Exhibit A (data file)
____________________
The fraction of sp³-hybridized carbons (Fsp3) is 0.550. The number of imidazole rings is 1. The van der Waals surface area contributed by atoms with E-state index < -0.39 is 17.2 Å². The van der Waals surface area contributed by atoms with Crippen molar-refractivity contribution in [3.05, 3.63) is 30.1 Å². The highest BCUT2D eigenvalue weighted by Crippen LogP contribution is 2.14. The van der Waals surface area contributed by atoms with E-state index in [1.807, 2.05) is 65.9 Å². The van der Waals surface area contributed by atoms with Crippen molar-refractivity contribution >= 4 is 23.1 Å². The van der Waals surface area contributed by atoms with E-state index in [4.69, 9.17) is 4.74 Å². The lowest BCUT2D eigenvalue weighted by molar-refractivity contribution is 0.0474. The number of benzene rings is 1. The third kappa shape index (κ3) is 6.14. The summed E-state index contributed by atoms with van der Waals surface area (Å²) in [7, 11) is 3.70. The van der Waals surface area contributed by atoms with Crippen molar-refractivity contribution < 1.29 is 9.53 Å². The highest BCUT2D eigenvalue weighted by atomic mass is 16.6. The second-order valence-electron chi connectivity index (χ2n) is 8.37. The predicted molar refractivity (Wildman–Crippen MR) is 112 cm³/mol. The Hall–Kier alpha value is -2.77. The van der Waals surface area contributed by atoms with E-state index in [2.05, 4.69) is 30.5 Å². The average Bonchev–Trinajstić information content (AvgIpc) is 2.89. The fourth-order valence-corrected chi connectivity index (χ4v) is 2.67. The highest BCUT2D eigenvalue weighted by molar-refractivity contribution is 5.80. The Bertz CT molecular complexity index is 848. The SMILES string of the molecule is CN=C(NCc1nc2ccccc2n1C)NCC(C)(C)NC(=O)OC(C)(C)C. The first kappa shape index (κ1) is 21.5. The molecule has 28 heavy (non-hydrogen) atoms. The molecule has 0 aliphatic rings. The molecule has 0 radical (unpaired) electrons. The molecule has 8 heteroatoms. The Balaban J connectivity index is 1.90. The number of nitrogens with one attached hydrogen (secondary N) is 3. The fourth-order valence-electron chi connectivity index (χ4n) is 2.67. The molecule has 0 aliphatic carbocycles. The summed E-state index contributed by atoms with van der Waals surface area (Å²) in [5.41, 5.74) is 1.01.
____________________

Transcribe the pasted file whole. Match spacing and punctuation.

The fraction of sp³-hybridized carbons (Fsp3) is 0.550. The number of imidazole rings is 1. The van der Waals surface area contributed by atoms with E-state index < -0.39 is 17.2 Å². The van der Waals surface area contributed by atoms with Crippen molar-refractivity contribution in [3.05, 3.63) is 30.1 Å². The highest BCUT2D eigenvalue weighted by Crippen LogP contribution is 2.14. The van der Waals surface area contributed by atoms with E-state index in [1.807, 2.05) is 65.9 Å². The van der Waals surface area contributed by atoms with Crippen molar-refractivity contribution >= 4 is 23.1 Å². The van der Waals surface area contributed by atoms with E-state index in [4.69, 9.17) is 4.74 Å². The lowest BCUT2D eigenvalue weighted by molar-refractivity contribution is 0.0474. The number of benzene rings is 1. The third kappa shape index (κ3) is 6.14. The summed E-state index contributed by atoms with van der Waals surface area (Å²) in [7, 11) is 3.70. The van der Waals surface area contributed by atoms with Crippen molar-refractivity contribution < 1.29 is 9.53 Å². The highest BCUT2D eigenvalue weighted by atomic mass is 16.6. The second-order valence-electron chi connectivity index (χ2n) is 8.37. The predicted molar refractivity (Wildman–Crippen MR) is 112 cm³/mol. The Hall–Kier alpha value is -2.77. The van der Waals surface area contributed by atoms with E-state index in [2.05, 4.69) is 30.5 Å². The average Bonchev–Trinajstić information content (AvgIpc) is 2.89. The fourth-order valence-corrected chi connectivity index (χ4v) is 2.67. The highest BCUT2D eigenvalue weighted by molar-refractivity contribution is 5.80. The Bertz CT molecular complexity index is 848. The SMILES string of the molecule is CN=C(NCc1nc2ccccc2n1C)NCC(C)(C)NC(=O)OC(C)(C)C. The first kappa shape index (κ1) is 21.5. The molecule has 28 heavy (non-hydrogen) atoms. The molecule has 0 aliphatic rings. The molecule has 0 radical (unpaired) electrons. The molecule has 8 heteroatoms. The Balaban J connectivity index is 1.90. The number of nitrogens with one attached hydrogen (secondary N) is 3. The fourth-order valence-electron chi connectivity index (χ4n) is 2.67. The molecule has 0 aliphatic carbocycles. The summed E-state index contributed by atoms with van der Waals surface area (Å²) in [5.41, 5.74) is 1.01.